Edward Abbey, the revered defender of the wilds of the American Southwest, called Canyonlands “the most weird, wonderful, magical place on earth — there is nothing else like it anywhere.” Yet there are 1.8 million acres of hoodoos, buttes and red-rock walls of the greater canyonlands that are threatened by oil and gas development, proposed tar sands extraction and uranium mining.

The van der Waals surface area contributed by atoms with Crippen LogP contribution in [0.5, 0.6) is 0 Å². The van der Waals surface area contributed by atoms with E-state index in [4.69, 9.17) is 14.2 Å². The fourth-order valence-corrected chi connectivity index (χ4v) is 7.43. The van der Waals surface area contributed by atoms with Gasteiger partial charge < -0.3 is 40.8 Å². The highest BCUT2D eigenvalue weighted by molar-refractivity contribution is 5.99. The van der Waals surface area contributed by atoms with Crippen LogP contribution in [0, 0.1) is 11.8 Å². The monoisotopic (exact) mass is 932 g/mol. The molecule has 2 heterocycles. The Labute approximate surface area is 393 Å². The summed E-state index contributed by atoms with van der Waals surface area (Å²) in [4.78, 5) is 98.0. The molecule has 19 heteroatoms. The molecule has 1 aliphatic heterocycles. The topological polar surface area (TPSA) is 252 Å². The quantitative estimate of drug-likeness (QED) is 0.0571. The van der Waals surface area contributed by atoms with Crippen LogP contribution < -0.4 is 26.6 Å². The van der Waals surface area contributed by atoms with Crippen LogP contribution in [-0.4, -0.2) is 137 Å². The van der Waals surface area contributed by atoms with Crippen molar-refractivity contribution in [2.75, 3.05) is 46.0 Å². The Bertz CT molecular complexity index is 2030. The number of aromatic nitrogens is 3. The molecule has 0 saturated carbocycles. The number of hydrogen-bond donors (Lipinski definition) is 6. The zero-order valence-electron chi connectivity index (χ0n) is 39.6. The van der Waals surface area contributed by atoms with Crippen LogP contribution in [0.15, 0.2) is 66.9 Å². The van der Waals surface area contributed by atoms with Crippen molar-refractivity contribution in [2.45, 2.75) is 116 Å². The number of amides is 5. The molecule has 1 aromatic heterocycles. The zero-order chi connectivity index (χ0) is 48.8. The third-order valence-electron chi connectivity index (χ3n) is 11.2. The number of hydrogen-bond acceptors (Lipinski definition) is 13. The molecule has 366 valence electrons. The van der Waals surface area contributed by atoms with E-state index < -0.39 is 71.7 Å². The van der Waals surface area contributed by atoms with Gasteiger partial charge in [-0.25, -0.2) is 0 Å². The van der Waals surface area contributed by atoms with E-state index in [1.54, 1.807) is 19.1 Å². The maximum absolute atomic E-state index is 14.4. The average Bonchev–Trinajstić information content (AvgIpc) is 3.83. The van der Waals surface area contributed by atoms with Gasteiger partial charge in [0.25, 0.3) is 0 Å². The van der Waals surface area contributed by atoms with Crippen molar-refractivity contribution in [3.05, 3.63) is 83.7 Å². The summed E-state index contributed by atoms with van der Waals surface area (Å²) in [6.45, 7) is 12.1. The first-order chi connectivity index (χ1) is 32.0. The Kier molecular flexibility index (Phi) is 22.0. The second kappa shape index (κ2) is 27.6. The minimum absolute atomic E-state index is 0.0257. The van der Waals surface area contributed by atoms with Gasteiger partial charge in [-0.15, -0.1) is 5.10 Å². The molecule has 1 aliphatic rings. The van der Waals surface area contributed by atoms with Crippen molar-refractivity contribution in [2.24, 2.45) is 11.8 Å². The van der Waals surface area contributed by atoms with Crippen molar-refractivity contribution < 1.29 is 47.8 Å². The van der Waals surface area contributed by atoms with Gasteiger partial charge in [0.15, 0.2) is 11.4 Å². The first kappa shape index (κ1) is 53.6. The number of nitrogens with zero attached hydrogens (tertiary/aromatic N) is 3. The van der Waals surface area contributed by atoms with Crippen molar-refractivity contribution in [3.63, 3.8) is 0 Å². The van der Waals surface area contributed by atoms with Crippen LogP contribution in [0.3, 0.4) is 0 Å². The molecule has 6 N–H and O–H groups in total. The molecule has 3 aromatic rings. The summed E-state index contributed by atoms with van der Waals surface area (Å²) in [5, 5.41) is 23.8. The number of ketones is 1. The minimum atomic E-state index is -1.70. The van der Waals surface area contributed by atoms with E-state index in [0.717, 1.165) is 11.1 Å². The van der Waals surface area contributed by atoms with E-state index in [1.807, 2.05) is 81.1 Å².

In this short film, author Craig Childs, adventure photographer (and former Telluride resident) Ace Kvale, and community leader and National Geographic Society Explorer Jim Enote delve into the spaces, at once intimate and expansive, that make up a proposed Greater Canyonlands National Monument. They walk through ancient cliff dwellings of Ancestral Puebloans and explore narrow slot canyons, where trickles of thunderstorm-born rainwater eventually flow into the Colorado River. The threats against this awe-inspiring land lead Childs to ask: “What is this place worth in oil? Where do we want to steer our civilization? What do we want left when we’re done?”